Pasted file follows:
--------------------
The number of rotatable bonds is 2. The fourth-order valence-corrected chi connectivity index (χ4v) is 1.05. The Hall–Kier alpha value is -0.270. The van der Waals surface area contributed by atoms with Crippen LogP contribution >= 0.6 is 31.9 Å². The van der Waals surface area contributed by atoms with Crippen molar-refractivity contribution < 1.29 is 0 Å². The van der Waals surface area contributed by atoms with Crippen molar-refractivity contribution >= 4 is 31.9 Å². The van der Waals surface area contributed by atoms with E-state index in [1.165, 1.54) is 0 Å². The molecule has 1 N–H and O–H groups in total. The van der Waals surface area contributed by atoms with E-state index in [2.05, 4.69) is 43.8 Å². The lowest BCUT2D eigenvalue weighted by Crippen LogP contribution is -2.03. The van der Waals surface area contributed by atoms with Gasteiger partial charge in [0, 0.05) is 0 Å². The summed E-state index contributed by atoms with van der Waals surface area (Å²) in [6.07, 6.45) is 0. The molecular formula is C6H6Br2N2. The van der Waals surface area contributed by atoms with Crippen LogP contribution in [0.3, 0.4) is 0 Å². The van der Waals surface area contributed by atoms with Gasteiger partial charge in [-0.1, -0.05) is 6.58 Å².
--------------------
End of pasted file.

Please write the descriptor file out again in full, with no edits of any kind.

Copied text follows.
The number of rotatable bonds is 2. The fourth-order valence-corrected chi connectivity index (χ4v) is 1.05. The Hall–Kier alpha value is -0.270. The van der Waals surface area contributed by atoms with Crippen LogP contribution >= 0.6 is 31.9 Å². The van der Waals surface area contributed by atoms with Crippen molar-refractivity contribution < 1.29 is 0 Å². The van der Waals surface area contributed by atoms with Crippen molar-refractivity contribution >= 4 is 31.9 Å². The van der Waals surface area contributed by atoms with E-state index in [1.165, 1.54) is 0 Å². The molecule has 1 N–H and O–H groups in total. The van der Waals surface area contributed by atoms with E-state index in [2.05, 4.69) is 43.8 Å². The lowest BCUT2D eigenvalue weighted by Crippen LogP contribution is -2.03. The van der Waals surface area contributed by atoms with Gasteiger partial charge in [0, 0.05) is 0 Å². The summed E-state index contributed by atoms with van der Waals surface area (Å²) in [6.07, 6.45) is 0. The molecular formula is C6H6Br2N2. The van der Waals surface area contributed by atoms with Crippen LogP contribution in [0.3, 0.4) is 0 Å². The van der Waals surface area contributed by atoms with Gasteiger partial charge in [-0.1, -0.05) is 6.58 Å².